Michael van Gerwen defied a spectacular nine-darter from Josh Rock to win one of the greatest games in Cazoo Grand Slam of Darts history on a thrilling Thursday night in Wolverhampton.
Van Gerwen continued his bid for a fourth Eric Bristow Trophy with an inspired display at the Aldersley Leisure Village, as the quarter-final line-up was finalised on another bumper night of action.
However, the evening’s headline act saw Van Gerwen average 107 and land four ton-plus checkouts to close out a breathless 10-8 victory over Rock, despite the Northern Irishman crashing in eight 180s and hitting the fifth nine-darter in Grand Slam history.
Rock’s nine-dart leg was the first at this event since Dimitri Van den Bergh achieved perfection in 2018, but it wasn’t enough to topple an imperious Van Gerwen, who produced the performance of the tournament to prevail.
Van Gerwen drew first blood with a 124 checkout on the bull, before Rock produced his moment of magic in leg two – following up back-to-back-180s with a spectacular 141 checkout to raise the roof.
Rock sustained an ankle injury celebrating his nine-dart exploits, although he continued his relentless assault on the treble 20, edging 3-2 ahead despite a 115 average from the Dutchman.
The 21-year-old was completely unfazed by the blistering barrage unleashed by Van Gerwen, who converted a 110 checkout to level at five apiece following another gripping five-leg spell.
The pair exchanged 11-dart holds as the sensational standard continued, but Van Gerwen struck the decisive blow in leg 15, taking out a brilliant 142 finish on double 11 to break throw and lead 8-7.
The three-time champion then pinned double four to move to the brink of victory, and although Rock sank double two to stay alive, Van Gerwen kept his cool to wrap up proceedings via double ten.
“I like to have battles and I like to have good games,” reflected the three-time World Champion, who is eyeing his first Grand Slam success since 2017.
“Josh Rock is a phenomenal player and we’re going to hear much more about him very soon, but I had to dig deep today.
“This is the best I have played in a long time and I had to, because when you’re up against a player of this calibre, you have to produce the right things at the right moments.”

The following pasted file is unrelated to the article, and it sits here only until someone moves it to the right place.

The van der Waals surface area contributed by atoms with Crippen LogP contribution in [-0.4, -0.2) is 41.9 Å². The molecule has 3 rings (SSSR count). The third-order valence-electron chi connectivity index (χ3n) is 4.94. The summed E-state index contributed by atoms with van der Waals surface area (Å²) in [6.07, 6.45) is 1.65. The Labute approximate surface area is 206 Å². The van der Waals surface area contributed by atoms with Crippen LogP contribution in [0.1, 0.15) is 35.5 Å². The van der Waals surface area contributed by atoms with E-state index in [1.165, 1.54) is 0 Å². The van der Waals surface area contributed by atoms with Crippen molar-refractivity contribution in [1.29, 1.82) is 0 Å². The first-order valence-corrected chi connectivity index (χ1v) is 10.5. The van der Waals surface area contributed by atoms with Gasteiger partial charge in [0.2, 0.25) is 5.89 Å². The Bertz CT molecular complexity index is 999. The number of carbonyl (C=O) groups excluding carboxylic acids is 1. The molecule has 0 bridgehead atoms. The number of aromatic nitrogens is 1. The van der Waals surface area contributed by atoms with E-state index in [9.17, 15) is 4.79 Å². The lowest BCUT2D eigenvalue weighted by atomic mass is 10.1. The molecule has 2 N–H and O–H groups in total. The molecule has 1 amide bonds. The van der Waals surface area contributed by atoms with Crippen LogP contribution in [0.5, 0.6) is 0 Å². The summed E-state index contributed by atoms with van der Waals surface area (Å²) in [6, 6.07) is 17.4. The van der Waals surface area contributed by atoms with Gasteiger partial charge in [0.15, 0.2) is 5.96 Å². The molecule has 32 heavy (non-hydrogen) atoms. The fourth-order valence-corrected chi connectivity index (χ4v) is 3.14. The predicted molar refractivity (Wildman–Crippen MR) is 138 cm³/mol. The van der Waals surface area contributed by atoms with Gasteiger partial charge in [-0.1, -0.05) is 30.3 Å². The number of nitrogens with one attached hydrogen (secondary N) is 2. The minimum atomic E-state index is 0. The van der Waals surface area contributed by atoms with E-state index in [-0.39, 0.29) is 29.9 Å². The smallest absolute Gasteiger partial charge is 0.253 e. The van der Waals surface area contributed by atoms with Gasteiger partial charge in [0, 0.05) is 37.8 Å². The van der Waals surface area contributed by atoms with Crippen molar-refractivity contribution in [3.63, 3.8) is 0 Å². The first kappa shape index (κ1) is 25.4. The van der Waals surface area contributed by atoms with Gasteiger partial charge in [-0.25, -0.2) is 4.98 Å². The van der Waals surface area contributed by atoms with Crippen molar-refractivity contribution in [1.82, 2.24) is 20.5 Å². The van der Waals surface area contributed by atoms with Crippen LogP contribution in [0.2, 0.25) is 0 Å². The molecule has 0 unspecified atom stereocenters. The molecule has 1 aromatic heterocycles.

Van Gerwen will now take on sixth seed Luke Humphries in an intriguing quarter-final tussle, after the Newbury ace defied ten maximums from Ross Smith to clinch a hard-fought 10-8 victory.
Smith – who posted a record-breaking nine 180s in his recent Group Stage tie against Van Gerwen – produced another sublime display of power scoring, only to squander 26 darts at double.
Following a run of four straight holds to kick off the tie, Humphries hit the front with a superb 11-dart break in leg five, before punishing Smith’s profligacy to stretch his lead to 5-2.
Smith – who fired in seven perfect darts twice during the contest – threatened a late fightback with successive 12 and 14-darters to move to within a leg of Humphries at 8-7.
However, the European Champion paid the price for his sluggish start, as Humphries produced 15 and 16-dart holds in the closing stages to book his place in a first Grand Slam quarter-final.
“It wasn’t the game I expected, I just felt so flat and tired and I think that showed in my performance,” admitted Humphries – a winner of four European Tour titles in 2022.
“My wins against Michael this year give me the belief that I can win. I’ve got good memories of playing him but I know that I’m going to have to be at my best.”
Elsewhere, Grand Slam debutant Alan Soutar resisted a late fightback from Jonny Clayton to complete an impressive 10-8 success and move through to his first televised quarter-final.
The opening four legs of the contest were shared, but Soutar seized control with a blistering four-leg burst, producing legs of 11, 14, 15 and 13 darts to establish a commanding 6-2 cushion.
Clayton stemmed the tide with back-to-back legs, and continued his charge by following up a spectacular 136 checkout with a 12-dart break to cut the deficit to 7-6.
However, with Clayton poised to restore parity at seven apiece, Soutar sank a nerveless 114 finish to regain the initiative, before overcoming multiple missed match darts in leg 16 to seal the deal with a 13-dart hold.
“I’m getting better, I’m finding my feet and I believe I can cause more upsets,” insisted Soutar, who is now on the verge of breaking into the world’s top 32.
“I’m pretty happy with my life. I’ve played for Scotland, I absolutely love darts, but this is a different level.”
In the evening’s opener, Nathan Aspinall booked his spot in a second Grand Slam quarter-final after overcoming a mid-game slump to defeat a resurgent Jermaine Wattimena 10-6.
Aspinall made a flying start to the contest, kicking off proceedings with legs of 13 and 15 darts before completing a 90 kill to lead 4-1 with a 102 average.
Wattimena – aided by a brace of 64 finishes – reeled off three consecutive legs to reduce the arrears to 5-4, but a timely 13-darter from Aspinall in leg ten stopped the rot.
The Stockport star punished key missed doubles from the Dutchman to move 9-5 ahead with two-dart 66 and 96 combinations, and he sank a 16-dart hold via double 16 to move through to a third televised quarter-final of 2022.
“I started off really well, I felt like the Nathan of old,” claimed Aspinall, who averaged 97 to set up a showdown against Soutar, in a repeat of their Group E opener last Saturday.
“That game was the story of my career. I always let people back in and it’s something I have to sort out, but I’m very happy to get through.”
The quarter-final action gets underway on Friday night in Wolverhampton, as two-time semi-finalist Michael Smith meets Masters champion Joe Cullen, before reigning three-time champion Gerwyn Price plays 2012 winner Raymond van Barneveld.
Saturday November 19 (1900 GMT)
Nathan Aspinall v Alan Soutar
Michael van Gerwen v Luke Humphries
Best of 31 legs